In keeping with the open government movement, New York City in January launched the upgraded Checkbook NYC 2.0 -- a Web application that launched in beta in 2010, and reveals where money flows within the city’s $70 billion budget.
“If you look at government transparency initiatives throughout the country, there has been a huge movement of putting large data sets into the public domain,” said Ari Hoffnung, deputy comptroller for Public Affairs. “But we also recognize that fact that not many people have the skill set to slice, dice and analyze large data sets.”
The website’s homepage, shown below, connects users to interactive charts and graphs displaying financial data for city departments.
The city touts the importance of three Web apps on the site: spending, contracts and payroll. These three sections contain specific data on payments to vendors, contractors and overall expenses. A curious citizen who visits the “contracts” section, for example, will discover that the Department of Education currently has 3,911 active contracts amounting to $21.14 billion total.
The website’s menu bar links users to pages containing decades of New York’s financial history and trends, as well as data sets that can be downloaded in .csv or .xml formats for personal analysis. People can also access Checkbook’s application programming interface (API) to query the system’s database and receive data feeds for their own personal programs and software.
City technology staff and contractors programmed the website in Drupal, and New York’s administration plans to make that available to the public soon.
“The source code will be available two months from now. That’s our goal,” Hoffnung said. “Right now you have access to all of the data from the data feeds and the APIs, but the actual source code that shows you the tables, the graphs, the search capabilities, the filtering — all of that’s going to be available as well.”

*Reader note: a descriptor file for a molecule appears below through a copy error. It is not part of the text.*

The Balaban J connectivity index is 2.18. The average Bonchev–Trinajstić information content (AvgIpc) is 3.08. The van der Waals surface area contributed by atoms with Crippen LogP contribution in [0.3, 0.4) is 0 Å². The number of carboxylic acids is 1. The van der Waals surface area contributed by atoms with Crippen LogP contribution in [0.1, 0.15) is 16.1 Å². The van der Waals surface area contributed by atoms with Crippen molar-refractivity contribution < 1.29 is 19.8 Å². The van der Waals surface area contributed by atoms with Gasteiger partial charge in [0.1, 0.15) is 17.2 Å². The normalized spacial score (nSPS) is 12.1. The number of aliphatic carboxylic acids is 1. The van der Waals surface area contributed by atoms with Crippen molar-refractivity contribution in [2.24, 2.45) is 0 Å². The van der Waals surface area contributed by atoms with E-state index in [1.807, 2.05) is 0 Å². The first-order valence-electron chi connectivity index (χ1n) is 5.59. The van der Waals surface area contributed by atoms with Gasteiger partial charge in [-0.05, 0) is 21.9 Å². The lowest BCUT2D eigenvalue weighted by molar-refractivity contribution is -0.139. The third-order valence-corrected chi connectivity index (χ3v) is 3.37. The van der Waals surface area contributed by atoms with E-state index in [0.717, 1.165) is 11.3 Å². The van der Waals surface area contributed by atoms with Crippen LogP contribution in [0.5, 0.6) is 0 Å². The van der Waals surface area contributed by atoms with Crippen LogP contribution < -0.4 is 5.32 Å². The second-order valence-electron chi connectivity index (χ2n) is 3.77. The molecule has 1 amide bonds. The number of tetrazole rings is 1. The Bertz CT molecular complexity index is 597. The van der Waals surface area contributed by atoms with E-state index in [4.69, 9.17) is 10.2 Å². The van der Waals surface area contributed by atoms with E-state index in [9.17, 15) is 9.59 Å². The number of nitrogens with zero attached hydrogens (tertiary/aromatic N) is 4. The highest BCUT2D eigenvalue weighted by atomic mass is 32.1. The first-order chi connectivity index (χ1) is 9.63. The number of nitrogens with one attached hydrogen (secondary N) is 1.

New York spent $2 million on the application’s development, which is less than 1 percent of the more than $300 million spent on FMS 3.0, the city’s central accounting system that supplies Checkbook’s core data.
Hoffnung said he feels that Checkbook capitalizes on the consumption habits of today’s Internet culture.
“As long as you had the skill set to do a search on Google, use Gmail, buy a book on Amazon [or] look at your own checking account on your online banking website, you would be able to access city financial information,” he said. “We think that is part of our responsibility in financial transparency, to not only put the data to public domain, but take the next step and make that data accessible to a much larger segment of the population.”
Checkbook NYC, he said, a continuous work-in-progress, and New York will always perform upgrades and modifications to improve its usefulness. Checkbook 3.0 will provide access to revenue and subcontracting data, agency budgetary conditions and mapping of capital projects.